Politically Correct Diamonds?

Despite all the noise about conflict diamonds, the industry has taken comfort in the fact that most consumers do not seem to be aware of—or care about—the issue.

But a simple Internet search on “conflict diamonds” finds many people who do know about the topic and who are often angry about it. “I really loathe diamonds,” writes one blogger. “I could not in good conscience purchase a diamond firsthand, because I may as well be the one shooting villagers,” writes another. Even the Wikipedia entry on the upcoming movie Blood Diamond includes (at press time) a shot at De Beers: “De Beers is most deserving of the term ‘making a killing’ off of the diamond market.” That’s startling for a controversy the industry thought was settled three years ago.

Whether it’s because of Kanye West’s “Diamonds From Sierra Leone” song, movies that mentioned the topic (including Dogs of War and Die Another Day), or simply because seven years of publicity has finally sunk in, consumer awareness of conflict diamonds seems to be at an all-time high. Some worry that the release of Blood Diamond this winter will only make the situation worse.

To meet these concerns, a whole new product category has opened up. Call them PC diamonds—diamonds specifically meant to assure consumers they are conflict free.

The trend has already been the subject of stories in Women’s Wear Daily and on ABC News. Some of these products simply take advantage of current systems—like the Kimberley Process—to assure consumers that their diamonds are conflict free. Others—like Martin Rapaport’s still-on-the-drawing-board plan for Free Trade diamonds (see “Whatever Became of Sierra Leone?,” p. 100)—are more ambitious and could involve changes in the diamond pipeline and conditions in Africa.

O, CANADA

If you do want to sell a PC diamond, perhaps the easiest way is to sell a Canadian stone. Since the conflict diamond issue exploded, Canadian diamonds have been invoked as “conflict free” by organizations including TheNew York Times and ABC News. In fact, when the issue started, there were whispers that it was a Canadian plot, since many of the original movers on the issue were Canadian.

Yet, over the years, members of Canada’s diamond industry (with a few exceptions) have been reluctant to use the issue as a selling tool. But now that’s changing—at least in some quarters.

Oren Sofer, president of Canadia, a New York–based Canadian brand, admits his company has considered consumer ads calling his stones “conflict free.” It hasn’t done that so far, although his trade communications do describe the stones that way.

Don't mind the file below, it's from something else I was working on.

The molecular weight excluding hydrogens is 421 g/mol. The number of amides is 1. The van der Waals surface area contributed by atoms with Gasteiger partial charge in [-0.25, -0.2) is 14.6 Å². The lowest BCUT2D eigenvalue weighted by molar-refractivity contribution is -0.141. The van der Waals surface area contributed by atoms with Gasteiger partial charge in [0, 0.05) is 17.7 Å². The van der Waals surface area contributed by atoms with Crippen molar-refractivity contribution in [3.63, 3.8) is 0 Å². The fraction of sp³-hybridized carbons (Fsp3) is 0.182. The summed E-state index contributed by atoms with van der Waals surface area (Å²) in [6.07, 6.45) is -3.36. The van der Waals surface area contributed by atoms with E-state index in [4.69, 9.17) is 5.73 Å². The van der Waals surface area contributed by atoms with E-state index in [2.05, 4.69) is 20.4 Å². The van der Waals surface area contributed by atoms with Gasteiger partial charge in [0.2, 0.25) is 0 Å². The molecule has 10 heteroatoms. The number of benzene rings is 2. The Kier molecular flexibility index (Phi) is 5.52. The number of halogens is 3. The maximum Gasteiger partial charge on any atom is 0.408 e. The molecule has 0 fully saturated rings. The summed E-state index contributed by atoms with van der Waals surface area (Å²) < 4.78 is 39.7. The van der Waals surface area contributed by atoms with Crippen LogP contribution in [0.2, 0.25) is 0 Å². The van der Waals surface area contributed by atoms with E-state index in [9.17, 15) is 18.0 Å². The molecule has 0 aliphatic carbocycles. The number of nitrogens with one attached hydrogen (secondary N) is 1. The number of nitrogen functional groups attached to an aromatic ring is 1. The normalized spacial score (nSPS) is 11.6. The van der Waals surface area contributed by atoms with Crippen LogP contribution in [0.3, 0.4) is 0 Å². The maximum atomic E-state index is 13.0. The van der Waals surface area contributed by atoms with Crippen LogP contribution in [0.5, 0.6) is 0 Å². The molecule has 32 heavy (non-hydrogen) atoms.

He says it’s a tricky question. “We don’t want to make an issue where there is none,” he says. “You don’t sell a negative. If you make yourself about a temporal issue, you yourself become temporal.”

But he adds: “With the movie, all of a sudden jewelers from all over the country are calling. It’s a much bigger deal than anything has been up to this point. … If I am sitting with a customer telling them about the Kimberley Process, it’s a lot to get across. Instead of giving them a whole big answer, they can just say we have an answer for you.”

Others are far less shy about making a connection. San Francisco company Brilliant Earth, which has bought the ad space for “conflict diamonds” on the Internet search engine Google, calls itself a “socially responsible alternative” to regular diamonds. “It’s a for-profit company that also has a social mission,” says co-president Beth Gerstein.

All of Brilliant Earth’s diamonds are Canadian, since Canada, Gerstein says, is the only producer that can guarantee its country of origin. In addition, she notes, “The Kimberley Process doesn’t address child labor, state-sanctioned violence, or local brutality.” True enough, but a press release takes further shots at Kimberley, which it says is “poorly designed to prevent conflict diamonds from entering the mainstream market. The Kimberley Process has no independent monitoring mechanism, instead relying on nations to monitor themselves.” The point is debatable; Kimberley monitoring teams, including a nongovernmental organization representative, do examine internal systems to ensure compliance, which is how two countries got banned from the Process.